C. Assessing adequacy: Please comment on the quantity and quality of data upon which the findings in this article/document are based (e.g. sample size and/or depth of research). Did the article/document contain sufficient and adequate data (quantity and/or richness) for you to feel confident answering these questions? This question will help us assess confidence in findings. We are less confident about a finding when the underlying data only come from a small number of participants, locations, or settings, or in the case of case-studies do not contain sufficient detail/richness to make a meaningful assessment.
D. Assessing relevance: Are the results of this study relevant to a particular context only (e.g. a particular region, population, or context)? If so, describe the context within which these results are valid/relevant.
8.0 Quality assurance of coding
To enable cross-article comparisons, it is important that all coders follow the coding guidelines and answer all questions. We therefore conducted a quality assessment for each coder to identify those who had missed entries or skipped significant questions within the SysRev data extraction platform. Sixteen key questions were identified that had closed-option responses and no logical conditions (i.e., were not answered only if a previous question were true). Any coder who left >10% of these key questions blank was asked to complete their codes. Response rates were calculated using R. The code is available on GitHub: doi.org/10.5281/zenodo.4010763. Any coder who was unable or unwilling to complete their codes was deemed to have unreliable codes. To be included in the database, a document must have at least one set of reliable codes. In cases where a document did not have at least one set of reliable codes, we sought a third coder.
All coders were contacted at the end of initial coding to ask them to ensure completeness of all codes and to flag key areas of potential error. This included, for example, avoiding blank entries that should instead be listed as ‘not relevant’ or ‘no information’; ensuring that multiple relevant sectors and regions are recorded, regardless of project team; and avoiding exclusion of non-English language articles. Articles assigned to coders without relevant language abilities were reassigned to another coder with appropriate language skills.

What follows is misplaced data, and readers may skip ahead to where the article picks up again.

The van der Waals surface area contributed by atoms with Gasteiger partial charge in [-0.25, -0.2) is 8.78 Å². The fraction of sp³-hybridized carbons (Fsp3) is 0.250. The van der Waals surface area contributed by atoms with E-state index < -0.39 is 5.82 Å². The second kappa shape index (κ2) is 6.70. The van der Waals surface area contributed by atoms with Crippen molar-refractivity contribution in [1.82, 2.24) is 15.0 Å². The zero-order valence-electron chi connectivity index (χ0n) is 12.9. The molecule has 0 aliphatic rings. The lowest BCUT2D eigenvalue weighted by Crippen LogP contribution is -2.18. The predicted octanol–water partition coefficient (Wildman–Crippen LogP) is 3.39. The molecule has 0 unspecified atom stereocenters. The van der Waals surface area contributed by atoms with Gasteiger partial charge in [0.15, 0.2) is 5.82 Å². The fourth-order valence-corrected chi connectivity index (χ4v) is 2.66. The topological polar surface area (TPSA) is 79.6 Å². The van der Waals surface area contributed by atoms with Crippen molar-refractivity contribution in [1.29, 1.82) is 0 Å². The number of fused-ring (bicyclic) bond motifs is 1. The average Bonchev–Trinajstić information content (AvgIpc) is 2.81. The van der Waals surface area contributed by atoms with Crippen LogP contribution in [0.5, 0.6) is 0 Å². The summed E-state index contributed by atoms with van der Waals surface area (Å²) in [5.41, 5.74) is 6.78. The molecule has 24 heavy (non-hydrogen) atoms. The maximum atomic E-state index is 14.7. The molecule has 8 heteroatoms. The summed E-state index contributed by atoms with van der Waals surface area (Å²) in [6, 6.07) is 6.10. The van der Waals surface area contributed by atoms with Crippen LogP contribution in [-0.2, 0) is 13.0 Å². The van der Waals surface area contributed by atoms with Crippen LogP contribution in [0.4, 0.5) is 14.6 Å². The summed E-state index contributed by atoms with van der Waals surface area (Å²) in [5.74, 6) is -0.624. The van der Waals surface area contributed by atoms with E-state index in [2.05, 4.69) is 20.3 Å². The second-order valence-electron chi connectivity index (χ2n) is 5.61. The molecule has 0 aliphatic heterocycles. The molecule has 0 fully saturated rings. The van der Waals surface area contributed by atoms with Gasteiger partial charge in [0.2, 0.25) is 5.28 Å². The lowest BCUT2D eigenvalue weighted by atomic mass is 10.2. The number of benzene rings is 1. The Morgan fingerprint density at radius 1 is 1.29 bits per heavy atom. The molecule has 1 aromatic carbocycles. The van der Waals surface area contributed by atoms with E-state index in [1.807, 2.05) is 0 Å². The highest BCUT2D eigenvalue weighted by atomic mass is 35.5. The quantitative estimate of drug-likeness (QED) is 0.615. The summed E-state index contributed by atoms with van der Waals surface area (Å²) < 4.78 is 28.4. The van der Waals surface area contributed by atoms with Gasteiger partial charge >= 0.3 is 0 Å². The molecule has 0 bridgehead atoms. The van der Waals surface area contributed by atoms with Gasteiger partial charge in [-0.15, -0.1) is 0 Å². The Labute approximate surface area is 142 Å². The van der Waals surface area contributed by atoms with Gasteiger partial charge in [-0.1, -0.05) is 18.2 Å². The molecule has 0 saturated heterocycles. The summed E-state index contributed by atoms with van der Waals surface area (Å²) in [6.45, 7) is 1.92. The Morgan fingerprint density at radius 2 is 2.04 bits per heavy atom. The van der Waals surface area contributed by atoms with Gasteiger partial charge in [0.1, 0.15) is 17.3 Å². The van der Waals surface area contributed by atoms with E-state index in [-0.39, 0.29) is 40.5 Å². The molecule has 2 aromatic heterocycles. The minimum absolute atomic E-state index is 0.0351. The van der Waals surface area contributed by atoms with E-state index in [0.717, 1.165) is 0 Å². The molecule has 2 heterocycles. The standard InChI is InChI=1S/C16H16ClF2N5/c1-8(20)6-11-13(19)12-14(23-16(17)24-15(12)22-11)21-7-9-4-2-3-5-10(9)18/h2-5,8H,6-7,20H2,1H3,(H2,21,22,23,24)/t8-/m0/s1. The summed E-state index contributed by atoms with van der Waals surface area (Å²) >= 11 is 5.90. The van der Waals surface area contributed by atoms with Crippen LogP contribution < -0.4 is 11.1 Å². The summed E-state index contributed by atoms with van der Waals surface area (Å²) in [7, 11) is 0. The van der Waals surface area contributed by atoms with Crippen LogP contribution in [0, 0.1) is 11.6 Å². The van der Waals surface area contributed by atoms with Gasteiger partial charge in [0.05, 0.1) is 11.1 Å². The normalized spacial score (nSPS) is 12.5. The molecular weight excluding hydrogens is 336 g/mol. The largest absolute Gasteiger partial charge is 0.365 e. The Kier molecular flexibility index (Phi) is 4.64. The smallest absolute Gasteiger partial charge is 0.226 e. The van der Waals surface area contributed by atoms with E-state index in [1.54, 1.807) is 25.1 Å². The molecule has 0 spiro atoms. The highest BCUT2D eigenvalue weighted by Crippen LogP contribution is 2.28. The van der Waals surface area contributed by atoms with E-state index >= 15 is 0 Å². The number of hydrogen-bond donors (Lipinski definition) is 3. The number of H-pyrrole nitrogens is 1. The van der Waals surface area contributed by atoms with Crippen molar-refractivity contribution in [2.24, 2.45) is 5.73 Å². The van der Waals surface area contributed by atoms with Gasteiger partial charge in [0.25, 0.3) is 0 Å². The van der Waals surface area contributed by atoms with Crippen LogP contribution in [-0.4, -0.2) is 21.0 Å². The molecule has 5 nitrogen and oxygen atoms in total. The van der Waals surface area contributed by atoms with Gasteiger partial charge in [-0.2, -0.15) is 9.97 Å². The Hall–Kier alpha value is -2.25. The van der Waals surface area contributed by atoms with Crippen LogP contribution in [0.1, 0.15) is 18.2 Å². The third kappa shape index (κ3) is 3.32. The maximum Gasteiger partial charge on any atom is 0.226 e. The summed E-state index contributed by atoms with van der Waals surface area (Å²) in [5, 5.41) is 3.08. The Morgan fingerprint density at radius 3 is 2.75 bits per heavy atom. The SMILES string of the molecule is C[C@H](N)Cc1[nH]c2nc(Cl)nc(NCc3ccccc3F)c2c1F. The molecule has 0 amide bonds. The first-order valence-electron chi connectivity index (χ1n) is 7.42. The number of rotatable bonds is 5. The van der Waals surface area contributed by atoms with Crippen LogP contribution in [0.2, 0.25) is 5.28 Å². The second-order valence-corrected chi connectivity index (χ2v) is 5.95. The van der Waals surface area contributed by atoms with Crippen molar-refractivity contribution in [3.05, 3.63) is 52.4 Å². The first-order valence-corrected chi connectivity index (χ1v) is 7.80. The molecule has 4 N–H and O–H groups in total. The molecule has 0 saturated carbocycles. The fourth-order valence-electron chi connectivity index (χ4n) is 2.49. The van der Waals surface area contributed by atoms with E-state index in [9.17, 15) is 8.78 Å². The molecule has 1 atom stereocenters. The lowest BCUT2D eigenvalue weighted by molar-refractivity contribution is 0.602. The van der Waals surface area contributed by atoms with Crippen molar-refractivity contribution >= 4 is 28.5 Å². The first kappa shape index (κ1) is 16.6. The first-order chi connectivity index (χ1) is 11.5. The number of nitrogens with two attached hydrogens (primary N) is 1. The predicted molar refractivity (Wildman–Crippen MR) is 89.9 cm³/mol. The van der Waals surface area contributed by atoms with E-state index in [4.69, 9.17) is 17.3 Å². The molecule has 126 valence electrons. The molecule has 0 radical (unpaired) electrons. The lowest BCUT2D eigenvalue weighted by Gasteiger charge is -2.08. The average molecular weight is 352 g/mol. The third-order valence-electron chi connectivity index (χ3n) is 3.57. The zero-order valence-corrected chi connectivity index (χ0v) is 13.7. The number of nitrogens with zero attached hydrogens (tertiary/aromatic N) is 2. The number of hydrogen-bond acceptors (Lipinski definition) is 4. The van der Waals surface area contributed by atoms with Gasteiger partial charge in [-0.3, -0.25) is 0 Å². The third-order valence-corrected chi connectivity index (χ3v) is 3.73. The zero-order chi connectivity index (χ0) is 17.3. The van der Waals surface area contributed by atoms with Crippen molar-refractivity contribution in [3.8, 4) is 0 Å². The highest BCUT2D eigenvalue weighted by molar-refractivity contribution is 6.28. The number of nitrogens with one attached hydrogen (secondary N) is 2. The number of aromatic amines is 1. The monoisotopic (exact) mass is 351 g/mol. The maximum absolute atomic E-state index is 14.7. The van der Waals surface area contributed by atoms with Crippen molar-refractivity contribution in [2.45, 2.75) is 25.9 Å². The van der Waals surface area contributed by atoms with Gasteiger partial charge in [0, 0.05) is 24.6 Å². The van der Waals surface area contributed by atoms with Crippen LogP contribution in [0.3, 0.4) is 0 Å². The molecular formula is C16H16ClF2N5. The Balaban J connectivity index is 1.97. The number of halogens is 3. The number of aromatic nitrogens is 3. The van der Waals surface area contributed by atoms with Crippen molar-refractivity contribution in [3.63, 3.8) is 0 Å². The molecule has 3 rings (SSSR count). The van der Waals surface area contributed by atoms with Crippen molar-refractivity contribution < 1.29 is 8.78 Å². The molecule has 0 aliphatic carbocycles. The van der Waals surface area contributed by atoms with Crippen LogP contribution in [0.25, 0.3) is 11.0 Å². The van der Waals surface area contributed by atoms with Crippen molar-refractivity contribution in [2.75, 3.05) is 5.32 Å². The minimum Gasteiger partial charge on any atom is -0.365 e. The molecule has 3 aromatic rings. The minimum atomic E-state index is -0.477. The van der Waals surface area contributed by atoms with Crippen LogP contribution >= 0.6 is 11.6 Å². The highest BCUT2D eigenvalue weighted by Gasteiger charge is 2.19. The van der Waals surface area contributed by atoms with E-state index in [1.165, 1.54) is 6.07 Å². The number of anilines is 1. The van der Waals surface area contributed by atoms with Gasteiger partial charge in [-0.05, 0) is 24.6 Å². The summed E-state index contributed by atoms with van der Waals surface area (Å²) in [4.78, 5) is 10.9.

9.0 Reconciliation of double codes
Over 100 volunteers coded more than 2,500 articles. 482 articles were excluded (book chapters, not human adaptation, etc.). At least two volunteers coded 2,177 articles (the remaining 16 articles were coded by a single reliable coder). To consolidate multiple responses into a single entry for each article, we used a script in R that followed a series of if/then statements. The full code and rationale are available on GitHub (doi.org/10.5281/zenodo.4010763). For open-ended questions that asked coders to provide quotes or evidence, all responses were compiled. For True/False questions, if either coder responded True, the answer was coded as True because these questions ask about the absence or presence of certain topics in each article, and it is more likely that one coder overlooked the presence of an item (gave a false negative) than that a coder imagined the presence of something not actually present (gave a false positive). For questions with multiple responses (e.g., hazards addressed), similar logic led us to take all responses because false negatives were more likely than false positives. In all cases, decisions were made to be conservative - to overestimate the degree and amount of adaptation being documented. Reconciliation stages were systematically biased to include rather than exclude, so as to retain the most detail possible.
A final database was compiled with a single line entry for each article. Authors and title names were used to double-check for duplicates within the database (duplicate entries were merged). And articles were assigned to IPCC regions based on the countries identified during coding. In most cases, these aligned with the GAMI-assigned regions, but some island states, for example, were assigned to different regions, and a few errors in regional assignment were corrected. The final database contains 1682 articles and 70 columns (70 data points for each article).